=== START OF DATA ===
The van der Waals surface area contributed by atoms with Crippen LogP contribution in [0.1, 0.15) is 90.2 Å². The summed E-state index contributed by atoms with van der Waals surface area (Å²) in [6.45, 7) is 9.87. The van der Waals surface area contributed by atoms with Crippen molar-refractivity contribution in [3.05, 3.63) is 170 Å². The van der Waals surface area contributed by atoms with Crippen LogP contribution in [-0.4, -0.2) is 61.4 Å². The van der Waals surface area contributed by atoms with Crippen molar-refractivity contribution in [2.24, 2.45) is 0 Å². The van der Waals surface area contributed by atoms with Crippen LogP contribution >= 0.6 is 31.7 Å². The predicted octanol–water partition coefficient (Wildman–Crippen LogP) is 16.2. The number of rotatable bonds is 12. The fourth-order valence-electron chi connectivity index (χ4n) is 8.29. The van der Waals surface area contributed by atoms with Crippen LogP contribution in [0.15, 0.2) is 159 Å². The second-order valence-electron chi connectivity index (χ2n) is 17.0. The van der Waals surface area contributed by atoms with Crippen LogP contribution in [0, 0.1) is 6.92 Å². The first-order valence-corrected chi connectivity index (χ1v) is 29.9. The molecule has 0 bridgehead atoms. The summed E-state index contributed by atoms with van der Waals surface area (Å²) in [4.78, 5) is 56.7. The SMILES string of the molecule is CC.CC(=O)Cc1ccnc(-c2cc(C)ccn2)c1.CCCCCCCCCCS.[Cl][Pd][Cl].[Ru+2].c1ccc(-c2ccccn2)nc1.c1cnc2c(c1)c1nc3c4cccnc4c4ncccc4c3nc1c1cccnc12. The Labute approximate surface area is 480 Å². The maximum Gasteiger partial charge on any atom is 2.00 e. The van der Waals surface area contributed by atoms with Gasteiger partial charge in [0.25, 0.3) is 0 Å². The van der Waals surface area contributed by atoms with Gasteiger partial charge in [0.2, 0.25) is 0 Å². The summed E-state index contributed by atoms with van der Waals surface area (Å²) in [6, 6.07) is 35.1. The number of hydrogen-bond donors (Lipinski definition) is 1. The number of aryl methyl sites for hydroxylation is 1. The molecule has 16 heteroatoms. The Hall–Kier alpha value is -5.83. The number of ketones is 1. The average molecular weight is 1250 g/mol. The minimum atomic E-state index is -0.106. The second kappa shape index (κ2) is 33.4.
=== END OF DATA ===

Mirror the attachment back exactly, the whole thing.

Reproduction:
The van der Waals surface area contributed by atoms with Crippen LogP contribution in [0.1, 0.15) is 90.2 Å². The summed E-state index contributed by atoms with van der Waals surface area (Å²) in [6.45, 7) is 9.87. The van der Waals surface area contributed by atoms with Crippen molar-refractivity contribution in [3.05, 3.63) is 170 Å². The van der Waals surface area contributed by atoms with Crippen LogP contribution in [-0.4, -0.2) is 61.4 Å². The van der Waals surface area contributed by atoms with Crippen molar-refractivity contribution in [2.24, 2.45) is 0 Å². The van der Waals surface area contributed by atoms with Crippen LogP contribution >= 0.6 is 31.7 Å². The predicted octanol–water partition coefficient (Wildman–Crippen LogP) is 16.2. The number of rotatable bonds is 12. The fourth-order valence-electron chi connectivity index (χ4n) is 8.29. The van der Waals surface area contributed by atoms with Crippen LogP contribution in [0.15, 0.2) is 159 Å². The second-order valence-electron chi connectivity index (χ2n) is 17.0. The van der Waals surface area contributed by atoms with Crippen LogP contribution in [0, 0.1) is 6.92 Å². The first-order valence-corrected chi connectivity index (χ1v) is 29.9. The molecule has 0 bridgehead atoms. The summed E-state index contributed by atoms with van der Waals surface area (Å²) in [4.78, 5) is 56.7. The SMILES string of the molecule is CC.CC(=O)Cc1ccnc(-c2cc(C)ccn2)c1.CCCCCCCCCCS.[Cl][Pd][Cl].[Ru+2].c1ccc(-c2ccccn2)nc1.c1cnc2c(c1)c1nc3c4cccnc4c4ncccc4c3nc1c1cccnc12. The Labute approximate surface area is 480 Å². The maximum Gasteiger partial charge on any atom is 2.00 e. The van der Waals surface area contributed by atoms with Gasteiger partial charge in [0.25, 0.3) is 0 Å². The van der Waals surface area contributed by atoms with Gasteiger partial charge in [0.2, 0.25) is 0 Å². The summed E-state index contributed by atoms with van der Waals surface area (Å²) in [6, 6.07) is 35.1. The number of hydrogen-bond donors (Lipinski definition) is 1. The number of aryl methyl sites for hydroxylation is 1. The molecule has 16 heteroatoms. The Hall–Kier alpha value is -5.83. The number of ketones is 1. The average molecular weight is 1250 g/mol. The minimum atomic E-state index is -0.106. The second kappa shape index (κ2) is 33.4.